Steven P. Levine, MD, says the implications of altering the microbiome may extend beyond C. difficile to mental health, given the new insight into the connection between the gut and mind.
A “new” antidepressant will hit the market later this year. Without naming names or giving the medication more attention than it deserves, I’ll say it’s merely another “me too” drug to throw onto the pile. We might even be expected to bleat like sheep when we’re prescribing it, but I’ll have to check the prescriber’s information to confirm that. Pardon the obnoxious sarcasm, but I’m not impressed.
Then again, perhaps there’s some value in being served reheated leftovers. They provide a contrast to the truly revolutionary ideas that provoke us to attention. For example, a subject that currently has me so excited that I can hardly sleep is the microbiome. Over the past few years, the Human Microbiome Project of the National Institutes of Health (NIH) has sought to “characterize microbial communities found at multiple human body sites and to look for correlations between changes in the microbiome and human health.”
This definitely passes the “it just makes sense” test. We are way outnumbered by the number of cells and amount of DNA in the microbes that live on and in us, so our recognizably human form is actually more “critter” than human. If you lost a finger, then you would expect that hand to function differently. In the same way, if your intestinal flora colonization is altered, then it makes sense that it may result in a functional change. Therefore, gut flora may be just as important to our overall physiology as a finger is to a hand.
A more dramatic and well-established example of this involves Clostridium difficile colitis, a debilitating illness caused by the proliferation of diarrhea-inducing bacteria after antibiotic treatment has wiped out healthy gut flora. A recent advancement in the treatment of this disease involves restoring the healthy balance of intestinal microbial flora through fecal transplant from a healthy donor, which has been deemed a rapid and highly effective treatment.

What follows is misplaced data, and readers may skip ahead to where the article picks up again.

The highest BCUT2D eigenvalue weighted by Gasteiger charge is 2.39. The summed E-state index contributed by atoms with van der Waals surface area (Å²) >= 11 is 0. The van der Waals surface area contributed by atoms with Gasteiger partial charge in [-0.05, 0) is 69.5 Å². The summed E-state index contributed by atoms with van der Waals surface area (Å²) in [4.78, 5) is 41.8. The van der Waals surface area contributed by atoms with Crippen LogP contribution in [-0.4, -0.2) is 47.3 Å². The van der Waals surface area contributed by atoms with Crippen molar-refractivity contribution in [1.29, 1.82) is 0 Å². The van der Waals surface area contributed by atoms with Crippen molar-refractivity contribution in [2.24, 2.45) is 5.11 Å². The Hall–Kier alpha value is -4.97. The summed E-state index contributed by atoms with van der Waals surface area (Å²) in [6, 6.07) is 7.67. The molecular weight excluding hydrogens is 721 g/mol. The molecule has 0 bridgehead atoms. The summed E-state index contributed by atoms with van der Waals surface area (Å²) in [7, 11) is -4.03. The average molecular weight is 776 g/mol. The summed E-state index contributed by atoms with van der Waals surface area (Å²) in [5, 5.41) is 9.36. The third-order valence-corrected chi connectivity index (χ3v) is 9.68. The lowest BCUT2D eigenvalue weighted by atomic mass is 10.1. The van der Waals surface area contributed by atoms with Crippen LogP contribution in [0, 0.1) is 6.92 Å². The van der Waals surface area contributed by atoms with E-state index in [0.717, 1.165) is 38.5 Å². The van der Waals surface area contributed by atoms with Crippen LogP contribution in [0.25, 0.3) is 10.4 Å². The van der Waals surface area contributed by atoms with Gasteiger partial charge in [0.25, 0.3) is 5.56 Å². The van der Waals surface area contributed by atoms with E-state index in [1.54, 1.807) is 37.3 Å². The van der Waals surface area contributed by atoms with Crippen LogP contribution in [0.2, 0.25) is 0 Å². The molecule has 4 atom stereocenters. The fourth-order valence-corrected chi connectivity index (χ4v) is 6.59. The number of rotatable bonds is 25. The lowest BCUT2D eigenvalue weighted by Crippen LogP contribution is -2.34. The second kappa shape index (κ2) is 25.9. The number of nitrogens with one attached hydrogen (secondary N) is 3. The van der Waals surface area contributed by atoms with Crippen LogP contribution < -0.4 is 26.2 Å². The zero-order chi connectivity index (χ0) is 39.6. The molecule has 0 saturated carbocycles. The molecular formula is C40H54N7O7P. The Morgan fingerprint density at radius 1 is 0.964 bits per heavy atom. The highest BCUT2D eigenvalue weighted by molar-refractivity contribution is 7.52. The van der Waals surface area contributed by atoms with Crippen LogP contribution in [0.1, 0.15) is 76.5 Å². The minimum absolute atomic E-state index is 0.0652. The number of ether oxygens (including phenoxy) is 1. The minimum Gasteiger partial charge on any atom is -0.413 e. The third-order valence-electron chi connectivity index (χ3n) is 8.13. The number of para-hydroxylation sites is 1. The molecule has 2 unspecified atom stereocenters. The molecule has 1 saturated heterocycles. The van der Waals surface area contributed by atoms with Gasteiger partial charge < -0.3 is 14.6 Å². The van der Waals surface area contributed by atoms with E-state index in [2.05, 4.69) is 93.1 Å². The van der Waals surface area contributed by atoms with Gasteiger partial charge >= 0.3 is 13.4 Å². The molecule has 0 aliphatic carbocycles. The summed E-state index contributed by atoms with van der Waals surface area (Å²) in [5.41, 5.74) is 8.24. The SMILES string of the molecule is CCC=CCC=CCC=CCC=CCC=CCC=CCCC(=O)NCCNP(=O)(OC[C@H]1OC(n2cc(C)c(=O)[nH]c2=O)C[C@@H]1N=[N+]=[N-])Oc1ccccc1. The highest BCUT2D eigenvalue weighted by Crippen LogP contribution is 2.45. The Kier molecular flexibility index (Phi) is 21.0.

However, the implications of altering the microbiome extend beyond C. difficile to inflammatory bowel diseases like Crohn’s disease and ulcerative colitis, obesity, cancer, skin diseases, and even mental health. We’ve long known that information travels from the mind to the gastrointestinal system — resulting in thoughts such as “I was so nervous that I had butterflies in my stomach” and “I am so upset, I’m sick to my stomach” — but it’s also likely that information travels in the other direction, as well. Thus far, early investigation into this two-way connection has focused on anxiety disorders, including obsessive compulsive disorder (OCD).
Maybe I’m just tickled by the endless possibilities for scatological humor, but I believe the converging lines of evidence point to the potentially important roles of inflammation, immune response, and epigenetics in the pathogenesis of mental illness — all of which may be influenced in some way by the state of our microbiome. Even so, this is a highly complex subject that’s still in its infancy, and we don’t know where it will lead yet. We also don’t know the most effective time to intervene or even how to do the procedure, so don’t try this at home, folks. But if further research bears out the promise it holds, I will apologize to my patients for the yuck factor and happily recommend interventions like fecal transplantation over the next “me too” pile.